The very concept of Sam’s creation is a brilliant one right off the bat. Aside from the obvious attraction that a human can feel towards a person, place, or thing that can manage every nitpicking aspect of their day to day lives, Jonze’s screenplay forces the viewer to realize that technology is just as much about what people put into it as it is what they get out of it. To a certain extent, Theodore is attracted to Sam because she’s an amalgamation of manufactured kindness sold to an iGeneration that craves simplification in the best looking package possible and his own personal neuroses that can be gleaned from the answers to questions, his tone, his emails, and his work. Naturally Theodore would fall in love with Sam regardless of a personal connection because Sam is essentially a female voiced, carbon copied version of himself that can ape everything he might say about a given subject to a perfect T.
But there also lies the hook of Jonze’s thesis: if these machines are created in our own image and we begin to have an attachment, couldn’t they also have a constantly evolving consciousness that a human would have? Technology for decades has been pretty cut and dry. Something either works or it doesn’t. Today, if something goes wrong with a home computer or technological device (short of mechanical death) they function like any other friendly or romantic relationship: it was either something the owner has done or something the device is currently doing that it shouldn’t be doing that leads to the dissolution of the relationship. These machines that we so willingly depend on won’t always be there when we need them. They will let us down. We will in turn abuse, curse at them, and run them into the ground. We will come back to them on our hands and knees and be thankful if they return to form, or we can acrimoniously cut all ties and toss them aside. And the more and more we depend on these devices to connect to other humans, it’s only natural to expect these programs and circuits to take on more and more human attributes in the eyes of users and operators.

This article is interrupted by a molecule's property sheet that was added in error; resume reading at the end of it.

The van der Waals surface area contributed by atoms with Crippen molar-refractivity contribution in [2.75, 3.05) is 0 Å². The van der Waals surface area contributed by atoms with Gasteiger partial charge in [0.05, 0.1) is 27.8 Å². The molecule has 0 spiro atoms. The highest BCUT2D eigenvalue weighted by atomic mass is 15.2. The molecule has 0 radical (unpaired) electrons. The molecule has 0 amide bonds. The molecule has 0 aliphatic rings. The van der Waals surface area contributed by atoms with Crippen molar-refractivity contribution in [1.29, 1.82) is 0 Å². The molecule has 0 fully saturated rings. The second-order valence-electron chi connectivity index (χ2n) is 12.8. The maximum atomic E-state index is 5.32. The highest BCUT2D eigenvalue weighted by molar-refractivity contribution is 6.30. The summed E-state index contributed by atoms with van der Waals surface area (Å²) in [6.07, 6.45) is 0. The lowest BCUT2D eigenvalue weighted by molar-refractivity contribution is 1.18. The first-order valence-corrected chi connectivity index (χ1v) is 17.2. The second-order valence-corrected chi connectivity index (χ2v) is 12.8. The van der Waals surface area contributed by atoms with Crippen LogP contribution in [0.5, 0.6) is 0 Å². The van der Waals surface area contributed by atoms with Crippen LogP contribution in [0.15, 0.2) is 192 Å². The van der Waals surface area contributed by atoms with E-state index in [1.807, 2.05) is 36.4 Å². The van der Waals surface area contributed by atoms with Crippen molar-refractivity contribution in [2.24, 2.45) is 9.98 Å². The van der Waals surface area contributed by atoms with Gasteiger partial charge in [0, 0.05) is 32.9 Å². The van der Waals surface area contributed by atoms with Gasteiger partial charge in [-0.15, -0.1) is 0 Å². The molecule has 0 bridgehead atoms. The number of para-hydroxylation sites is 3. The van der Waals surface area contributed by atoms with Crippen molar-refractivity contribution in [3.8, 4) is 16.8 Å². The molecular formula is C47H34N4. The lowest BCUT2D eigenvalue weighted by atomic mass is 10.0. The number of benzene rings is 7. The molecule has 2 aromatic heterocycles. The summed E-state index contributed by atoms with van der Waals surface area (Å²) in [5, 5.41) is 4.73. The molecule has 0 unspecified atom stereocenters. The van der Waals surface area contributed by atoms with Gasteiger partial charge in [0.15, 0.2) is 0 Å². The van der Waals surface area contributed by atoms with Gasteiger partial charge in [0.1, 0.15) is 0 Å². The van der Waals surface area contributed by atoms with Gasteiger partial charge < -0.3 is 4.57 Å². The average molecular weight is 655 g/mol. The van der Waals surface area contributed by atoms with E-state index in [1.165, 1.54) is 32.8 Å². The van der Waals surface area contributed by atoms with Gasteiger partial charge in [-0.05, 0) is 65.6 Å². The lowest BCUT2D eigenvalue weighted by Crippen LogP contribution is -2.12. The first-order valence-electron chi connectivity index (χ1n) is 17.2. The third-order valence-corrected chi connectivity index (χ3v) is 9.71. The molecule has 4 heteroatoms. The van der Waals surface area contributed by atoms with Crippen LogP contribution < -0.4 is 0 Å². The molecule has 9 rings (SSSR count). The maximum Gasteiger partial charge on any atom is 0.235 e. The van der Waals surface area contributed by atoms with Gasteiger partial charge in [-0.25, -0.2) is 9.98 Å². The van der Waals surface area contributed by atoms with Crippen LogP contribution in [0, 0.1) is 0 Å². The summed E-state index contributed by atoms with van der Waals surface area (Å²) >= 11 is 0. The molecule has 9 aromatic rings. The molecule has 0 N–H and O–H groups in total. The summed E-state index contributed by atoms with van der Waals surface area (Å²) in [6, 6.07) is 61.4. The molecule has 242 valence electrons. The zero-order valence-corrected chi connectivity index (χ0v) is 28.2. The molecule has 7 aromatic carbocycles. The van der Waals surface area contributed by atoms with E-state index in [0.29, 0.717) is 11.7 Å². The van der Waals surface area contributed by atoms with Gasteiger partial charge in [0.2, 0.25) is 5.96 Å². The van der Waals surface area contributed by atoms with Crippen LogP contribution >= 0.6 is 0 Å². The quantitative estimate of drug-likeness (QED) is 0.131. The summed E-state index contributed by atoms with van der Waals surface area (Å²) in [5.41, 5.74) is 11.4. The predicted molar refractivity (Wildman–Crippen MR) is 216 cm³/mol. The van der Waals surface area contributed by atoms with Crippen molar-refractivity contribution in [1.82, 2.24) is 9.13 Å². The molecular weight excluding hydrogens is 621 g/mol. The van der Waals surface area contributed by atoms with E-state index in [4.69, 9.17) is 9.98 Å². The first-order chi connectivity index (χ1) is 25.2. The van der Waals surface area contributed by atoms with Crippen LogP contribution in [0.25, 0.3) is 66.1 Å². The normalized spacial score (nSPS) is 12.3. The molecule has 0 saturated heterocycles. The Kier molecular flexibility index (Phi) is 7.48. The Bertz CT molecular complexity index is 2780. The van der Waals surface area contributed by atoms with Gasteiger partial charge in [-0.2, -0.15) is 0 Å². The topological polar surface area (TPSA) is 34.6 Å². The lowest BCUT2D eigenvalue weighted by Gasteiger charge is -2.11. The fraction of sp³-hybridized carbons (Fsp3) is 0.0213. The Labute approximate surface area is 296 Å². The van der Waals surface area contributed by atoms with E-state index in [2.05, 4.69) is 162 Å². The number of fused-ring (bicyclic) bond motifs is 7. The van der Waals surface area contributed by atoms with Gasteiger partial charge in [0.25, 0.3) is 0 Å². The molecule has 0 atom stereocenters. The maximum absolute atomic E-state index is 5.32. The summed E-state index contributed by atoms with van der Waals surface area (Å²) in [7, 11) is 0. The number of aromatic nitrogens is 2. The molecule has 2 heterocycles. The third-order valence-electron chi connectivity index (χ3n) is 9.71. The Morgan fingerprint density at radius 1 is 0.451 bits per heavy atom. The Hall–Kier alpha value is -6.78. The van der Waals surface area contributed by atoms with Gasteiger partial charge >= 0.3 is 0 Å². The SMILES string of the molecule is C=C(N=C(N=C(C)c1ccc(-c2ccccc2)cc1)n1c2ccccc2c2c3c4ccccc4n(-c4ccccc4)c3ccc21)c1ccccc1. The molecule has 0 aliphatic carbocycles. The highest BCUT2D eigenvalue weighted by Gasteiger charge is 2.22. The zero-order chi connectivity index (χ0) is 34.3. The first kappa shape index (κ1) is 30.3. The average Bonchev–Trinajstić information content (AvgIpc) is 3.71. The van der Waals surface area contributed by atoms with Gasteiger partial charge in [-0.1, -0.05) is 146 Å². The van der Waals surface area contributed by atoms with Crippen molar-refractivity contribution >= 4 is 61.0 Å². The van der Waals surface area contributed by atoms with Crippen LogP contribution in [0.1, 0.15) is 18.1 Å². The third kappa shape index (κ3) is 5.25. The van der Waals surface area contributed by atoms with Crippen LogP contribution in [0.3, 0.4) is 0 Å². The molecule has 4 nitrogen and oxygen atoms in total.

The more Sam learns about Theodore and his world, the more attracted it becomes to its owner. It’s a credit to Jonze and Johansson’s soulful voicework that I want to always refer to Sam as a “her” or a “she” than an “it.” Sam is a character that’s able to take viewers and its owner back to a more innocent time when the world was full of possibility. It’s not only a tale of Theodore’s emotional recovery, but also of Sam’s newfound sense of self discovery and how that ties into what Theodore finds attractive in a significant other. It’s dealt with in an electrifying and deeply heartfelt manor that never falls into the trappings of sappy technology aided romances or the outright terror of a cautionary thriller.